ROME – Representatives from both the United States and the United Kingdom have praised the work of religious sisters to assist trafficking victims during COVID-19, arguing that their work is crucial as the world prepares for the pandemic aftermath.
Speaking during an online Oct. 14 symposium on trafficking, U.S. Ambassador to the Holy See Callista Gingrich called human trafficking “a stain on all humanity” which has only gotten worse during the COVID-19 coronavirus pandemic.
“Men, women, and children are increasingly likely to become victims of forced labor and slavery,” she said, insisting on the need to protect victims, prosecute traffickers and raise awareness so as to end trafficking in persons.
Similarly, John Cotton Richmond, U.S. ambassador at large to monitor and combat trafficking in persons, argued that trafficking is an issue “that requires clarity,” especially during the pandemic.
“Traffickers do not struggle to define success or achieve it,” he said, insisting that in the response of the international community, “we have to be equally clear…on how we’re going to stop them.”
He stressed the importance of having a “victim-centered” approach, and praised the work of faith-based organizations such as Talitha Kum and the Saint Martha Group, among others, insisting that “they have an important role to play.
What makes trafficking wrong is not the fact that the law says so or that popular opinion is against it, Richmond says, noting that in the past the slave trade was protected by law and defended in the public sphere.
It’s wrong,” he said, “because people matter, individuals matter and they do not matter more because they have special status,” the right immigration documents or “political power.”
“We all have inalienable rights,” he said, and adding that those who work with faith-based groups to support trafficking survivors in shelters or through healing and integration programs “honor these rights and the dignity of the person.”
“You show every life has value, every life matters … and you do not condition your services on their ability to produce,” he said.
Kevin Hyland, former Independent Anti-Slavery Commissioner and senior advisor of the Saint Martha Group anti-trafficking organization, said that throughout his many years working in the field, the work of religious sisters has been “crucial.”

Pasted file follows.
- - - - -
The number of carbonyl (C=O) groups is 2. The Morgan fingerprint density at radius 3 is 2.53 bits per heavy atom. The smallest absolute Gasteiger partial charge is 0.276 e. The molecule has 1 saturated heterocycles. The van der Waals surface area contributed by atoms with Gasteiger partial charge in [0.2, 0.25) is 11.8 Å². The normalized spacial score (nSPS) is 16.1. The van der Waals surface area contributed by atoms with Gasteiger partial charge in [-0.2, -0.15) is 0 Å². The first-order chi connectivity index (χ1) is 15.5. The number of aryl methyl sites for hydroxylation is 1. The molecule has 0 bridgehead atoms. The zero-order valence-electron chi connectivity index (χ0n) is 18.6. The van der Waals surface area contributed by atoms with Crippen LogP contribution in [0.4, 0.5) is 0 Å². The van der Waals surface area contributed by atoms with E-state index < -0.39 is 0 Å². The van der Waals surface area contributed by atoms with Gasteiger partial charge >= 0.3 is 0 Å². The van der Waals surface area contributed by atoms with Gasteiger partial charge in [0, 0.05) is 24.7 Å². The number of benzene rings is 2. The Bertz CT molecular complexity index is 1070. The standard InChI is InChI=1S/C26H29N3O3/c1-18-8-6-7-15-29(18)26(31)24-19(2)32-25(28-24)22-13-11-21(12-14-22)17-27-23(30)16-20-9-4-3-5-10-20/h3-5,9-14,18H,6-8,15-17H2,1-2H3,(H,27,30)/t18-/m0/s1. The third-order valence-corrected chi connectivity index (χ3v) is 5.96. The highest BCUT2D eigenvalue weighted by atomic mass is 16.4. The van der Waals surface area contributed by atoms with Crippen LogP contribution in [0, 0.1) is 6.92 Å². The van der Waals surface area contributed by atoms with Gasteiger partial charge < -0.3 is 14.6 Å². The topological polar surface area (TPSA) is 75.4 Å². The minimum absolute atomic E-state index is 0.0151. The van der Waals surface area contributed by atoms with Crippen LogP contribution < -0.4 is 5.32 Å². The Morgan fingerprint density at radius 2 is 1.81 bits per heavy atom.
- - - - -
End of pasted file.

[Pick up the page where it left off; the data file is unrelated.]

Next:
“We were able to help people that we would never have seen,” and prosecute larger trafficking rings than before the sisters’ involvement, he said, insisting that the work of women religious has been fundamental to offering victim support and data protection.
“We need to look out for the vulnerable as our world emerges from COVID-19,” he said, adding, “as bad as our predicament may be, it has provided an opportunity to reflect” and emerge as leaders with a clear moral compass in “repairing a model that is broken.”
Wednesday’s symposium, titled, “Combatting Trafficking in Persons: Action in a Time of Crisis,” was organized jointly by the U.S. Embassy to the Holy See and the International Union of Superiors General (UISG).
In addition to Gingrich, Richmond and Hyland, other participants included Cardinal Michael Czerny, undersecretary for the migrants and refugees section of the Vatican department for Integral Human Development; Sister Patricia Murray, executive secretary of the UISG; Sister Gabriella Bottani, international coordinator of the Talitha Kum Network; and Princess Okokon, a trafficking survivor and cultural mediator with Piam ONLUS Asti – an anti-trafficking organization she and her husband founded together.
In her remarks, Bottani noted that in 2019 alone, her organization consisted of 56 active groups with 2,600 sisters and collaborators who provided assistance to some 24,700 trafficking survivors.